Alright, this was the last issue of the first Man-Thing on-going series. Man-Thing was a scientist who was transformed into a mindless swamp monster who had the power to burn people who felt fear in his presence. Although mainly a horror comic, some of the stories took a mystical bent featuring sorcerers and other worldly beings.
The story in this issue is by Steve Gerber who wrote the majority of the tales in this run and the art is by Jim Mooney. This issue wraps up several bizarre plot lines involving demons, wizards, "emotion boxes" and of course, the end of the universe. It's pretty off beat to say the least. The title is "Pop Goes the Cosmos!" The splash page depicts Steve Gerber himself sitting on the floor of his wrecked apartment writing a letter to editor Len Wein explaining why he can't write the comic anymore. Basically all the adventures were real and told to Steve by the wizard, Dakimh. But now Steve was becoming too involved and his life was at risk so he was quitting the book. Dakimh gets Steve embroiled in a journey to defeat Thog, the nether-spawn from building a pyramid of emotion boxes that will allow Thog to plunge the world into madness...or something. There's demons running around and Steve is sucked across dimensions, of course Man-Thing shows up to save the day. Most modern comics fans credit Grant Morrison for being "post-modern" and putting himself into the comic book he was writing, here's Steve Gerber doing it 15 years earlier! Interestingly enough, Chris Claremont used the exact same device in the last issue of Man-Thing vol.2 (Chris went as far as to have himself transform into Man-Thing).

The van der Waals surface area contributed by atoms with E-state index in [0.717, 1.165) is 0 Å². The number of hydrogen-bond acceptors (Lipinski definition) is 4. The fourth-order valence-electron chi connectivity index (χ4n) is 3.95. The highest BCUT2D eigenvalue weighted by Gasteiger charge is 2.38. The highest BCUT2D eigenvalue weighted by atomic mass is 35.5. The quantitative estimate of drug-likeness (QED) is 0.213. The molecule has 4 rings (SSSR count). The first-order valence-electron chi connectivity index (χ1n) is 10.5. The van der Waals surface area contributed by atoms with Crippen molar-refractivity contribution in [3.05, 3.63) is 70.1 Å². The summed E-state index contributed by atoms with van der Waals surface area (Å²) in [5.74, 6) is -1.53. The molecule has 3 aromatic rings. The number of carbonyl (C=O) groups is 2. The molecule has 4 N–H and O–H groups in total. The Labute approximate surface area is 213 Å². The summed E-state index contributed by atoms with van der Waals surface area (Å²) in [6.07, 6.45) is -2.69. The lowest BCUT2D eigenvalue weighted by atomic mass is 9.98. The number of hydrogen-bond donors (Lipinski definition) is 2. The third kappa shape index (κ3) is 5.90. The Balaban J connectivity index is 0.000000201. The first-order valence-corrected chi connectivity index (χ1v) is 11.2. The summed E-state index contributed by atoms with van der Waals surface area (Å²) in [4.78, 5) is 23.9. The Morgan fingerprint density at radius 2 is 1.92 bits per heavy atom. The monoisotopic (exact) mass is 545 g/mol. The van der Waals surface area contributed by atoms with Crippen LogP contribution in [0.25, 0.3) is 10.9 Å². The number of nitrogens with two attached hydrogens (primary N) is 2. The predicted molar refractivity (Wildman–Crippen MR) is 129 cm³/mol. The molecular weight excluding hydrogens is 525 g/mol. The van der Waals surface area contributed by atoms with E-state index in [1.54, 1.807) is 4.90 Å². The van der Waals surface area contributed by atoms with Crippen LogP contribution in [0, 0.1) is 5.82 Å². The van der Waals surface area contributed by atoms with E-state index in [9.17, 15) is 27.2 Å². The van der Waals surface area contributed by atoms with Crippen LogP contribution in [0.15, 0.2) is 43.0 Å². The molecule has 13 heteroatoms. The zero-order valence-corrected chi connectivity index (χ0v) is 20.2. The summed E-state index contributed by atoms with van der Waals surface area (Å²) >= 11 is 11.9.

The art by Jim Mooney is serviceable and professional. It doesn't knock my socks of but it's moody and just stylistic enough to hold my interest. There's no noticeable credit for the cover. If I had to guess, I'm pretty sure the inks are by Klaus Janson (who went on to fame on Daredevil) and the pencils are probably(?) Gil Kane. Gil was doing a lot of Marvel covers at time including Man-Thing. It's just that Klaus's inks are so heavy it's hard to tell.
Man-Thing #22 is the end of the series, so it feels a little rushed and loose at the same time. One gets the feeling Steve would have liked one more issue to tie it all up a bit more neatly, but maybe the editor told him "Forget it, it's done." However, the storytelling is clear and the reader is never confused as to who the characters are or what their motivations are. Definitely off the beaten track, but absolutely worth a read.